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New Port Washington superintendent: Students a 'reflection' of the community
Kathleen Mooney, 50, of Locust Valley, has been working as an administrator in the Port Washington School District for the past 13 years, but the 2012-2013 school year marks her first as superintendent. She oversees a student population of close to 5,300.
What initially attracted you to the Port Washington School District?
It [the district] had a very good recommendation for being a high-achieving school district. I also like the diversity of the community.
What role does the school district play in the community?
You have a number of different little towns [in Port Washington] . . . the schools are one of the places that brings everyone together. Everyone works to support each other. There’s a "Pride in Port Parade" in the fall that . . . brings out the chamber of commerce businesses, former athletes from the high school come back to be honored, and all the schools march in the parade. It is a true community event. We also have some grant organizations that contribute to the schools . . . and Residents for a More Beautiful Port Washington, which focuses on environmental issues, is very active in our schools.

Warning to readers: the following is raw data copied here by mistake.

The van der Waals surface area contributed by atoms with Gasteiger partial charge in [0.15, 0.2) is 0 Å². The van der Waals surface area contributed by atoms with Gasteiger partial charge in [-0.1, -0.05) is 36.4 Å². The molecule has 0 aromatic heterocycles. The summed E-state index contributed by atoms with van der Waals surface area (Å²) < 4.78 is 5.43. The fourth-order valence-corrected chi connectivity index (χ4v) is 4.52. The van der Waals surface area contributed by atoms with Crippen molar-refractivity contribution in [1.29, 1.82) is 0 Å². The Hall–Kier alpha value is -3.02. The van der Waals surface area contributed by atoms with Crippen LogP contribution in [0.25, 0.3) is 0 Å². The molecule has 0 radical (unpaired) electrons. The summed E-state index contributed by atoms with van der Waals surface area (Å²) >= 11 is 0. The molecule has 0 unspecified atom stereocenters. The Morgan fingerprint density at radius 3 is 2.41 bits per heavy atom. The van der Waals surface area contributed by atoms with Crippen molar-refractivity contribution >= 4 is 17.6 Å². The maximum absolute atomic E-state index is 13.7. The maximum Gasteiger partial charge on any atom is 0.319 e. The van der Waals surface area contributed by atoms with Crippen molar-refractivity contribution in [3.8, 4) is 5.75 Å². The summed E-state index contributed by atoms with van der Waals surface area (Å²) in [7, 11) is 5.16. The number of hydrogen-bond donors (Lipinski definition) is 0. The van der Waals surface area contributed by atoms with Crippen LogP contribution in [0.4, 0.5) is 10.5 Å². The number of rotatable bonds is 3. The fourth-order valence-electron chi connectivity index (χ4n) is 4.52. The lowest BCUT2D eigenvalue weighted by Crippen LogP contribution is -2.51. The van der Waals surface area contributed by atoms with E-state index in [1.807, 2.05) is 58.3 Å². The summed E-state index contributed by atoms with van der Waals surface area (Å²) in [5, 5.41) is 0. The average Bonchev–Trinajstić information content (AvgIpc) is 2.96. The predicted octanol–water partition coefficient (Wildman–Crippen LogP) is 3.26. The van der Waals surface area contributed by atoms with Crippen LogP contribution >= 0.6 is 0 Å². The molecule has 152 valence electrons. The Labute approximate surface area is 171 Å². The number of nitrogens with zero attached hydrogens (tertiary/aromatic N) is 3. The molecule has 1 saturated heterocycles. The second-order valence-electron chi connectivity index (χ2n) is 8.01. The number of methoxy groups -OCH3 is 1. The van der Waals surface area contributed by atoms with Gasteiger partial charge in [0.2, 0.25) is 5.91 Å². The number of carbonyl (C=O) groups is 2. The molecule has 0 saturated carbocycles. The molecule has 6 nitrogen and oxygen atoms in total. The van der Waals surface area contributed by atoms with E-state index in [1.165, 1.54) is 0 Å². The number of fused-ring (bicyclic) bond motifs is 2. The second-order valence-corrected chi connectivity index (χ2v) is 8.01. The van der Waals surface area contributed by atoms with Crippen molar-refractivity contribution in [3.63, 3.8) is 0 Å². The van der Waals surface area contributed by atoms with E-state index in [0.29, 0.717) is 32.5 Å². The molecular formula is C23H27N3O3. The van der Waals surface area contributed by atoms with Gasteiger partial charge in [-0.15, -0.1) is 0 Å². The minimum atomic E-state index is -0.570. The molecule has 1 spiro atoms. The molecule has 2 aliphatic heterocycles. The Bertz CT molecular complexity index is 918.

What unique programs do Port Washington offer?
We’re very proud of our music program. I feel like our student performances could rival Carnegie Hall . . . We’re known for our Intel Science finalists, our middle school is one of New York State’s "Schools to Watch" . . . and we have a very strong arts program. We also have a TV studio and radio station.
What are the challenges currently facing the school district?
We’re very proud of the quality programs we offer in our school district and we certainly want to be able to maintain those programs. There’s so many competing forces that influence that including state ed mandates and agreements with our different bargaining units.
How is the district tackling these issues?
We reached an agreement with our teachers' association for some salary concessions. I think that went a really long way in creating more of a goodwill feeling in the community. People really felt that the educators were with us in trying to meet the economic challenges and not lose programming . . . Before we knew we had the agreement with the teachers, we were looking at cutting close to 22 teaching positions.
What are the strengths of the district?
Our strength is our students. They’re polite, respectful, socially conscious and civic-minded. That’s a reflection of the community. Our students get involved in a whole variety of causes. They really care about the world at large.